For those who don’t know, National Inventors’ Day was celebrated in the United States over the weekend. While the day is not formally recognised in Australia, we still think it's worth acknowledging the art of invention in the land down under.
At Aviassist, we have a vested interest in keeping up to date with drone technology; and it’s a space that moves at the speed of light right now.
Whenever a new drone hits the market, inventors’ are already working on improvements to make the technology even better.
And while that may seem daunting, it’s also incredibly exciting.
The invention of drones
If we travel back to early drone history where the name ‘drone’ refers to any unmanned aerial vehicle (UAV), the first adaption was seen in 1839. Austrian soldiers attacked Venice with unmanned balloons filled with explosives…some were successful, some weren’t.
Thankfully, technology improved drastically throughout World War ll and the days of sending balloons to enemy camps were long gone.
Abraham Karem, an Iraqi born American, is widely considered the Father of Drones, after inventing the innovative Predator UAV that was used primarily for reconnaissance missions by the US Air Force in Afghanistan and Iraq (among many other conflicts).
Karem is now in his eighties but is still developing drone technology for military use.
Karem built the Predator, which is a legendary vehicle that turned drones from unnecessary items to must-have surveillance.
In 2013, the CEO of Amazon, Jeff Bezos, started to use drones as a delivery method which arguably sparked the hype around recreational drone use.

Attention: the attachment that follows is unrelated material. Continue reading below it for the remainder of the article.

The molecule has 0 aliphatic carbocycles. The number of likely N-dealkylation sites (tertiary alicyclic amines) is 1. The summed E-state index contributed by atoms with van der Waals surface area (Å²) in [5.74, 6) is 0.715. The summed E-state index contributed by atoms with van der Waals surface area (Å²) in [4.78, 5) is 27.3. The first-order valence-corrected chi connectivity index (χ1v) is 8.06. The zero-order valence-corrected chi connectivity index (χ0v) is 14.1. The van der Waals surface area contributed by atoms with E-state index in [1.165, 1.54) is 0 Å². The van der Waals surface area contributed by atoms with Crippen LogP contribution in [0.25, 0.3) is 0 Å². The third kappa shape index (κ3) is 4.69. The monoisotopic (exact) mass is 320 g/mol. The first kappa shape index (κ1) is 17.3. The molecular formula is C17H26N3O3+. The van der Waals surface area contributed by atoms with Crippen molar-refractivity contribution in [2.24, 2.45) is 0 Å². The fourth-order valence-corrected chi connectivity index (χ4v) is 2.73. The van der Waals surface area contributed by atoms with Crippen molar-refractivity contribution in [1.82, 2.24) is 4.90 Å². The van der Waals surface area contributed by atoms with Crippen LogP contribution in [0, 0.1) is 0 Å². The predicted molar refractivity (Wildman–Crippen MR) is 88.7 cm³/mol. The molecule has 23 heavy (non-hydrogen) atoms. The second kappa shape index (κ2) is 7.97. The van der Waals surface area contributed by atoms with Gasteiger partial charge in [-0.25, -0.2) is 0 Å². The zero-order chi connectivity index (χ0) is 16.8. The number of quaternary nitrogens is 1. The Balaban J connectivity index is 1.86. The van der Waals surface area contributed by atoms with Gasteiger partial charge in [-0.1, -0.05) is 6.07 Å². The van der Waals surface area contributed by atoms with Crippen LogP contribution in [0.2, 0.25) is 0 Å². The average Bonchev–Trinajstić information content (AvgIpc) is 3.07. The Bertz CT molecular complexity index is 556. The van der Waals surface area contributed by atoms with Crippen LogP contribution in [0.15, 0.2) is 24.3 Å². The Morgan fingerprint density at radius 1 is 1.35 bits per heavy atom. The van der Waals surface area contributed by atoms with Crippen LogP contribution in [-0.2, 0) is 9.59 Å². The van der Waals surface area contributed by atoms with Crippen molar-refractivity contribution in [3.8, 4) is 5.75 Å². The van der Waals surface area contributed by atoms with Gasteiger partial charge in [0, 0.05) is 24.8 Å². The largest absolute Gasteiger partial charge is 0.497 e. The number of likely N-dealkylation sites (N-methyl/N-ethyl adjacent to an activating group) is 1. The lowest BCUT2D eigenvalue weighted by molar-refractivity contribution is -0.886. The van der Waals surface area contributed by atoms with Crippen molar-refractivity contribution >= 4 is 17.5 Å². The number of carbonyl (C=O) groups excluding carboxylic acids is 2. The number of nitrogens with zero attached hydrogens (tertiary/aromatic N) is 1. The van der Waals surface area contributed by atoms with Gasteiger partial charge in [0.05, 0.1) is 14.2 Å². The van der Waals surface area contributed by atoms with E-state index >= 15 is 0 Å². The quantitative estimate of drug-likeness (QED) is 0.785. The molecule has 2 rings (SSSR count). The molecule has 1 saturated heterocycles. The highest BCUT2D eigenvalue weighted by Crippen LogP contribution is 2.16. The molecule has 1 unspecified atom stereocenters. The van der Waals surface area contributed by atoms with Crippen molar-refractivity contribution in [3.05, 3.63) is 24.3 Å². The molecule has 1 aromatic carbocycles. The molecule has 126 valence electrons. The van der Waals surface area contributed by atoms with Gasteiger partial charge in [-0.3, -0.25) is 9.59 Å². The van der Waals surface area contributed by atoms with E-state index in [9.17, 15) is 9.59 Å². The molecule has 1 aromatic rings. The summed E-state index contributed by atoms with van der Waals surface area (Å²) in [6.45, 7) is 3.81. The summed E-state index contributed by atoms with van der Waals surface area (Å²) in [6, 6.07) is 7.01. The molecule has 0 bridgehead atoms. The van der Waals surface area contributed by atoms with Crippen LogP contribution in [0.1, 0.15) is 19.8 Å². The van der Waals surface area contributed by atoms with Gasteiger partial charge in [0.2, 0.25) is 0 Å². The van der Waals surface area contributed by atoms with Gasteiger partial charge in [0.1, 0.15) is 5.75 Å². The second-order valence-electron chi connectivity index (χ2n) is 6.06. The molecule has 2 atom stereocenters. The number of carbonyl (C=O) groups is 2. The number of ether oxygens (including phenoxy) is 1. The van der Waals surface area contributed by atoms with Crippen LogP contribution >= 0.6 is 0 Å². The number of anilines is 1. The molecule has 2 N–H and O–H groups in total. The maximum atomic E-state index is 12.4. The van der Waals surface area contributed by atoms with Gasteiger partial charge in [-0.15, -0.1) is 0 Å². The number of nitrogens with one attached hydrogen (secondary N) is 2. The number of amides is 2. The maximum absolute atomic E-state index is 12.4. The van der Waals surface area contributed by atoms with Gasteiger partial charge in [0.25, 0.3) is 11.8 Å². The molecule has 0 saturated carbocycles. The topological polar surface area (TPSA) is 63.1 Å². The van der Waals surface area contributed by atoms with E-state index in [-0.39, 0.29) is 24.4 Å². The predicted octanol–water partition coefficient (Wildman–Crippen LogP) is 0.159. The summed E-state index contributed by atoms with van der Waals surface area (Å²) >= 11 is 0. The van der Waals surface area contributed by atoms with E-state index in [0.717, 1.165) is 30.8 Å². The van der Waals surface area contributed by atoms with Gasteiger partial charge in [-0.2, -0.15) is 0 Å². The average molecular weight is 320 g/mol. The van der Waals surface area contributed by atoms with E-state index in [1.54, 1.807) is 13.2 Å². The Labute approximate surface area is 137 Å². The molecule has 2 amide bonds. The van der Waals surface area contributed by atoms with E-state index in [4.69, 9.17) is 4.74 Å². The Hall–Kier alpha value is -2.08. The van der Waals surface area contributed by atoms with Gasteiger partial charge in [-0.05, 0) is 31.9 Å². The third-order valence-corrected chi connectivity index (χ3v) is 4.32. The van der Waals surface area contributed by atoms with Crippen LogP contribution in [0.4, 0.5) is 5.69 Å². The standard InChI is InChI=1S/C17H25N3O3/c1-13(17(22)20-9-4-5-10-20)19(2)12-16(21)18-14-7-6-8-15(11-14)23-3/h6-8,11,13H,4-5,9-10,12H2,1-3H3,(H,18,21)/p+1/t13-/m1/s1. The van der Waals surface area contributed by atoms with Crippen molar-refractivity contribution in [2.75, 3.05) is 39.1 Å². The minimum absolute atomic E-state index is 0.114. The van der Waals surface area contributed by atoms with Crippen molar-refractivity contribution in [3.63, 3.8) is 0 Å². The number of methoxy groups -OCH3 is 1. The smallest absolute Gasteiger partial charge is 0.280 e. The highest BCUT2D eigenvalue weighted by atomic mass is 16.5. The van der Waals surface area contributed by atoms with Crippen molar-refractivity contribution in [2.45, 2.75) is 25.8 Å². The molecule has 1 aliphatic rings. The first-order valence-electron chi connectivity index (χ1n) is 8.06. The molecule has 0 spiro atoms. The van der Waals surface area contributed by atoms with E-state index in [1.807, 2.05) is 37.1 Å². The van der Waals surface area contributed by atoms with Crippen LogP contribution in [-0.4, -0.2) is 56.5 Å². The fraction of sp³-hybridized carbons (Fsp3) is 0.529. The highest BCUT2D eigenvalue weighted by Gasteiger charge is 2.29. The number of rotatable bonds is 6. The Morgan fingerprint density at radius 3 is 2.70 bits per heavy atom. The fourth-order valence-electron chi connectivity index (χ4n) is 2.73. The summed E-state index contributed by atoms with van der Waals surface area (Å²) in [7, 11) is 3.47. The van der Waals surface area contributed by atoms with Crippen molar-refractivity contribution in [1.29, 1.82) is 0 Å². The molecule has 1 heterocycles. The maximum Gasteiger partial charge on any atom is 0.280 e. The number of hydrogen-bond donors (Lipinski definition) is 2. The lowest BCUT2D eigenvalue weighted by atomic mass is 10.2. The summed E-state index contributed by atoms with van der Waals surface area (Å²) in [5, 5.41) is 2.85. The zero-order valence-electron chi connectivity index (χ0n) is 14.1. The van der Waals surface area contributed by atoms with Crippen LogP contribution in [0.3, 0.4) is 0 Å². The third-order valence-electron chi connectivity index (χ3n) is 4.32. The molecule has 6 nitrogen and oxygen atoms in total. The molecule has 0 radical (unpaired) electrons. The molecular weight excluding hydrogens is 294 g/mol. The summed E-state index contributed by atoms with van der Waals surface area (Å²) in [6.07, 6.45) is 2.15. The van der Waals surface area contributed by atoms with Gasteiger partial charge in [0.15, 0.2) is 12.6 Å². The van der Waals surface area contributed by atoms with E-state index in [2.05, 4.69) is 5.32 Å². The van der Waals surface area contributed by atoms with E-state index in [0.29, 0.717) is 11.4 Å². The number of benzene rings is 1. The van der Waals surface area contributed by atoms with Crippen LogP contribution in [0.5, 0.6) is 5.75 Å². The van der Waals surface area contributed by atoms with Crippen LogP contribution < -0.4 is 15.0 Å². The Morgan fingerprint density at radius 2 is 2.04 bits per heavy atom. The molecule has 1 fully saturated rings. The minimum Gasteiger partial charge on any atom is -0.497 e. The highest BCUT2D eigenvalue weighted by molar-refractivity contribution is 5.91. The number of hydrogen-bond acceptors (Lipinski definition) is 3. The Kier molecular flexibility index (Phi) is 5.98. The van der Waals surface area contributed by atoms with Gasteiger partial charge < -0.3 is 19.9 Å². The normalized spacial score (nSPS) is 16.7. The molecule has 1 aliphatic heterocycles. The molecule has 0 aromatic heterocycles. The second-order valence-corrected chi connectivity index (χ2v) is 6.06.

Soon it was common for photography enthusiasts – even regular middle-class households – to purchase to capture life’s moments from a bird’s eye view.
For the aviation industry, the integration of drones can be compared to the arrival of the jet engine in terms of its ability to revolutionize the future of aviation.
We don’t know if he ever imagined for a moment where drone technology would ultimately be in 2022, but he certainly paved the way for it to be used in many other fields, including video and photography, agriculture, mining and emergency services.
Back to the future
At our Aviassist headquarters in Newcastle, we recently test flew a small Skydio 2 drone; without the pilot even being present.
Rather, he was sitting (comfortably) 800 kilometres away in Melbourne, using monitors to remotely navigate the drone around various obstacles.
Referred to as teloperations, this is the new frontier in drone technology; and it’s opening up a whole range of new uses.
Including food delivery.
We recently heard that KFC is delivering its Zinger burgers using drones in Logan, Queensland.
All novelties aside though, we think the training of firefighters, marine authorities and the police in the use of drones will have the greatest positive impact on our communities.
What they’re seeking to use drones for in the emergency services space is astonishing, and, in many cases, potentially life-saving.
Now that’s impressive, isn’t it!?
Perhaps, given all there is to recognise and celebrate, perhaps it is time to rally behind the adoption of an Australian National Inventors Day.
Especially given that we’ve seen many innovations in aviation in Australia including the black box flight recorder and more recently, the Boeing Airpower Teaming System (ATS), also known as the Loyal Wingman project.
It is the first combat aircraft to be designed and developed in Australia in more than half a century and could be in production by the mid-2020s.
Developed by Boeing Australia for the Royal Australian Air Force, the Loyal Wingman, as quoted by our Prime Minister Scott Morrison, “Will be pivotal to exploring the critical capabilities our Air Force needs to protect our nation and its allies into the future.”
This significant innovation in the aviation space is certainly something that we’d like to see celebrated and acknowledged as part of our own national inventors day.